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[Op-Ed] Debt Adjustment

Posted April. 10, 2009 09:32,   


The Asian currency crisis shook Korea’s large corporations 11 years ago. Today, the latest economic crisis has hit small and medium-size enterprises, small business owners and households. The household delinquency rate jumped from 0.6 percent late last year to 0.89 percent in late February this year. Facing mounting difficulty repaying debt, more people have resorted to personal debt workout programs. The number of people who sought consulting with the Credit Counseling and Recovery Service reached 147,000 in the first three months of this year, surging 94 percent from a year ago. Applications to the workout program also jumped 55 percent to number 24,000.

The government since late last year has begun a series of credit recovery programs to restore the middle class and support low-income earners. It has even suggested measures to halve interest or principal. A court bankruptcy program even writes off the debts of “sincere but unfortunate debtors” up to 100 percent. Certain people, however, have abused these programs. A family of three including a civil servant borrowed a combined 300 million won (226,415 U.S. dollars). They asked the court to write off their debt after falsifying documents showing they had no assets and that they had borrowed money from unregistered private money lenders. On the Internet, certain netizens are even selling strategies to avoid debt collection or get interest payments written off. For example, they teach credit card delinquents to negotiate with credit card companies after failure to pay debt for more than two years, and ask other people to talk with the companies on their behalf.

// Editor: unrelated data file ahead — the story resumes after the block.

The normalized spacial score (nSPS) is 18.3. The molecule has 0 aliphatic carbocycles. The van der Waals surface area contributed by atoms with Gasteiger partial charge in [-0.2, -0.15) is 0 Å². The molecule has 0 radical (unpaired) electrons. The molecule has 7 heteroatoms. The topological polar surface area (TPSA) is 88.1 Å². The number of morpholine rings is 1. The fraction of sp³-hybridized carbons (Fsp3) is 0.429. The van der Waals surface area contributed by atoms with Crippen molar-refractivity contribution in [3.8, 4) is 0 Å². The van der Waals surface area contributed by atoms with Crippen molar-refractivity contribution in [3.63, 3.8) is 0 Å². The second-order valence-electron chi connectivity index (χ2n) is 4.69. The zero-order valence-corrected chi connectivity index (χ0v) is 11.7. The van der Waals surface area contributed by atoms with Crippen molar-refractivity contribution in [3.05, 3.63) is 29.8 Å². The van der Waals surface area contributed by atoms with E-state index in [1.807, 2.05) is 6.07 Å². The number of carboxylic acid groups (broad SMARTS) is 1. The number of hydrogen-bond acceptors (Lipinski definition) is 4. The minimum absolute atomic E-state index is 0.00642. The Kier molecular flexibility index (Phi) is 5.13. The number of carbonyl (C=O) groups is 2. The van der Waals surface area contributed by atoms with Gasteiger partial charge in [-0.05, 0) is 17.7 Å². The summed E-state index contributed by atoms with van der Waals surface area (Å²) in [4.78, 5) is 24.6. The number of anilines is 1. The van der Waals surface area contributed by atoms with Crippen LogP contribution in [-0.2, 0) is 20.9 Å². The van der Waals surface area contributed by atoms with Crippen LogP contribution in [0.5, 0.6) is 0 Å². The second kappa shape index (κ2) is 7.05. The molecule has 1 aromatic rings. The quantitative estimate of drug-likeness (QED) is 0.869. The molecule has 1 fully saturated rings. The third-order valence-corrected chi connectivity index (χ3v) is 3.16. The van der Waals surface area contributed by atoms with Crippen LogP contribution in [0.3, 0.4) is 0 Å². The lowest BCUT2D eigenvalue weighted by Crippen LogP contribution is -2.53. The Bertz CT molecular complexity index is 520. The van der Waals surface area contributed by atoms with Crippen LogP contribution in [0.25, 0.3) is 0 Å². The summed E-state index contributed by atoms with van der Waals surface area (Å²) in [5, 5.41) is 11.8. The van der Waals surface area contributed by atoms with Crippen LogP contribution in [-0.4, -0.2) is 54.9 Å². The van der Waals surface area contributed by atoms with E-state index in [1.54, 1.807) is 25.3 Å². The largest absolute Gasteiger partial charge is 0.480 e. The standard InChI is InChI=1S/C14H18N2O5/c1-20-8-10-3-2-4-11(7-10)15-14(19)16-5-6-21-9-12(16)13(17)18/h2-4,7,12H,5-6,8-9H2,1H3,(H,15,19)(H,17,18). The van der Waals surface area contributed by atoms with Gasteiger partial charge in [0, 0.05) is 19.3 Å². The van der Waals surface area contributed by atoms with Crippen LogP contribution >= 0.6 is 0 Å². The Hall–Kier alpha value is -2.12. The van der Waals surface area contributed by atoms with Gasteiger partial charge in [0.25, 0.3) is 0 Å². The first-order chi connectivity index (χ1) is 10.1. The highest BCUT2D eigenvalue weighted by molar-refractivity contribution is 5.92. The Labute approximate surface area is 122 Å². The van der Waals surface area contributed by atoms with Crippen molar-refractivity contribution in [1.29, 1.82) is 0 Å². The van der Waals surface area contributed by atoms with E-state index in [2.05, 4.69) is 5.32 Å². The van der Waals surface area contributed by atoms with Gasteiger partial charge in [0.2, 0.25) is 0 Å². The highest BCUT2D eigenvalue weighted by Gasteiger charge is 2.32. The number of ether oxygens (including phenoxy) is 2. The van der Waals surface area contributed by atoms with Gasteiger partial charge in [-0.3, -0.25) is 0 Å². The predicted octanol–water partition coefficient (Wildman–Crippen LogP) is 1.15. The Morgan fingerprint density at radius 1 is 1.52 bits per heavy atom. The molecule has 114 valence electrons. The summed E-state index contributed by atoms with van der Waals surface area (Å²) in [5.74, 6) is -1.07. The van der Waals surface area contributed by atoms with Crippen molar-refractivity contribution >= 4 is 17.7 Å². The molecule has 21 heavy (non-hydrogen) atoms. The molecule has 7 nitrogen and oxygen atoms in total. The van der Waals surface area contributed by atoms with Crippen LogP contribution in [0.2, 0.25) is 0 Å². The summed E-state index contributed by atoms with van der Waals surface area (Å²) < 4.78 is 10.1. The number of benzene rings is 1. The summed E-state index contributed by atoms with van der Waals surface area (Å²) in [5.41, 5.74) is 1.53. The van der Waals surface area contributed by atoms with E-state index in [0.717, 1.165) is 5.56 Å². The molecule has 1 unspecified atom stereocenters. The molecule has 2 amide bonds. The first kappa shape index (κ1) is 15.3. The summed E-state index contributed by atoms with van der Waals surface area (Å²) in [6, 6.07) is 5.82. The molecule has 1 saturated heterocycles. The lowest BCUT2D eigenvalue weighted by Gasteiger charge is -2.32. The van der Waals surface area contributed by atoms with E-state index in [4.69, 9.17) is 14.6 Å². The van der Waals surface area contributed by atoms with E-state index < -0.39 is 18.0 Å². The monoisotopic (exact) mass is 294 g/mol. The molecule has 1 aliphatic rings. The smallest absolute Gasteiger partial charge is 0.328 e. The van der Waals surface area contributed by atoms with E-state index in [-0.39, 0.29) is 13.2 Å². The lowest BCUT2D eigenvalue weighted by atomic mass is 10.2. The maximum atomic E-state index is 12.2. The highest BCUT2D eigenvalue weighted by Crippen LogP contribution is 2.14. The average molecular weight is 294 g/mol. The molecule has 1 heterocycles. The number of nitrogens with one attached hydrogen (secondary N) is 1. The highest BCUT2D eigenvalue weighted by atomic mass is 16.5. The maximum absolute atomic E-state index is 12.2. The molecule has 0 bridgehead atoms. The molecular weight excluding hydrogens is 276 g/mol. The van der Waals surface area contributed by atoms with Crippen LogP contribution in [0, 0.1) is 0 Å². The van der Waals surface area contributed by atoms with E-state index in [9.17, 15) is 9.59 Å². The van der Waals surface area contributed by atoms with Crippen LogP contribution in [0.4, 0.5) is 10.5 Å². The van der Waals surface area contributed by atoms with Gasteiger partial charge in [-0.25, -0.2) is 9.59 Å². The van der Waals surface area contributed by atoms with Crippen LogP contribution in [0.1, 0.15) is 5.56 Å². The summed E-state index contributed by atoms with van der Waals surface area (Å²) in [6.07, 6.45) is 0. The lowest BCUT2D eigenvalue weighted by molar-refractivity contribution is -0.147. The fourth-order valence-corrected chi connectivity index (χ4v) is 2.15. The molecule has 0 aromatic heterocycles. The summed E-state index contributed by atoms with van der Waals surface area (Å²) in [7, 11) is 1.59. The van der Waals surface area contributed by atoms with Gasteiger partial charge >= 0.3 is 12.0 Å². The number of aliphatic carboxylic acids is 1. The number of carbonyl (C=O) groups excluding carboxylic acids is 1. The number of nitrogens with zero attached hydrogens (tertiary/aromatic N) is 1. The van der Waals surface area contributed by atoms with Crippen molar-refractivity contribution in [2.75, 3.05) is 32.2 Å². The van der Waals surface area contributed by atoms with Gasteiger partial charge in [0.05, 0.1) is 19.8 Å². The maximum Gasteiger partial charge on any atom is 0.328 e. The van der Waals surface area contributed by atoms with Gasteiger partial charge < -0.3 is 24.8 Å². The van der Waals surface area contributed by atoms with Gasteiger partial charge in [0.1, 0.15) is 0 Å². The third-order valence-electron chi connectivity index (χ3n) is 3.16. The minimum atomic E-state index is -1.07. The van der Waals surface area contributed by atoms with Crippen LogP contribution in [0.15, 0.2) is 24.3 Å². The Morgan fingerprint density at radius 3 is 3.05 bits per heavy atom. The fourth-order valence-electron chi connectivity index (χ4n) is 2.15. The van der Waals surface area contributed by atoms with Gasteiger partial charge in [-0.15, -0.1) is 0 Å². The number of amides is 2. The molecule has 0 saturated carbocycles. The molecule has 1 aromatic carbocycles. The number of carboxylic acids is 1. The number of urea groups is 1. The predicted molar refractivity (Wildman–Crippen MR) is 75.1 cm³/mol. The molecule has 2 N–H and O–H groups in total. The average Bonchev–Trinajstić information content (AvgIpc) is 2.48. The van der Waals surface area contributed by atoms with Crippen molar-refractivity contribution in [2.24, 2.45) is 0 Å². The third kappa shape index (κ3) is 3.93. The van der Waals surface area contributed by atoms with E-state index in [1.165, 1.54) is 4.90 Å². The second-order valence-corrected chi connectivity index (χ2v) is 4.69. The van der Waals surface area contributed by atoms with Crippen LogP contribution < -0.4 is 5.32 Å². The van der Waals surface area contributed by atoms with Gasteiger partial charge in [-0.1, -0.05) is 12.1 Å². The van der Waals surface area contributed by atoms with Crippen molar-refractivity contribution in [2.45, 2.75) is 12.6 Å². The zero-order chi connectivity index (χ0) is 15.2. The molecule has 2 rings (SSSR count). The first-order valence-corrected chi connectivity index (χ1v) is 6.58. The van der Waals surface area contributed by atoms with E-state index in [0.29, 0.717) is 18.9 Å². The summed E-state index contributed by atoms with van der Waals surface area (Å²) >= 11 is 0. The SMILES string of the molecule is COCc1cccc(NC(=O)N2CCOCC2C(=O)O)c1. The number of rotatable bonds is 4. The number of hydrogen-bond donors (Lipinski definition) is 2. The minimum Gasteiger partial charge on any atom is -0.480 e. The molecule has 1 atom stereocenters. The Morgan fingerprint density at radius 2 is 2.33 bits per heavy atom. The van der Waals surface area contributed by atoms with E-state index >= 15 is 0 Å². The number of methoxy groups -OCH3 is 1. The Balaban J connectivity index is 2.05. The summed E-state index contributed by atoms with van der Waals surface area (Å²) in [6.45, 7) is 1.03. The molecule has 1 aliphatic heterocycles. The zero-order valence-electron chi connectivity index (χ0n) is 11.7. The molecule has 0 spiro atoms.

Amid mounting worries over this moral hazard, the pre-workout program will take effect for a year from Monday. The program will help delinquents ineligible for support from existing workouts since their debt is outstanding for less than three months. If a person passes the examination procedure, his or her overdue interest is waived and loan interest is cut 30 percent. The Financial Services Commission said, “It is undesirable for financial authorities to provide measures to cut interest. But both indebted households and financial institutions can minimize their losses by reducing the number of those with a bad credit history.”

According to the section on King Sejong in the Annals of the Joseon Dynasty (released in 1439), the government agency in charge of audit and inspection told the king not to write off debts “to prevent foolish people from relying on luck.” Nevertheless, several kings wrote off debts of those who suffered from difficulties such as drought. In any era, the government should not provide excessive support. If people are encouraged to believe that they have no need to repay debt, even well-intentioned programs could shake this credit-driven society to its foundation.

Editorial Writer Hong Kwon-hee (konihong@donga.com)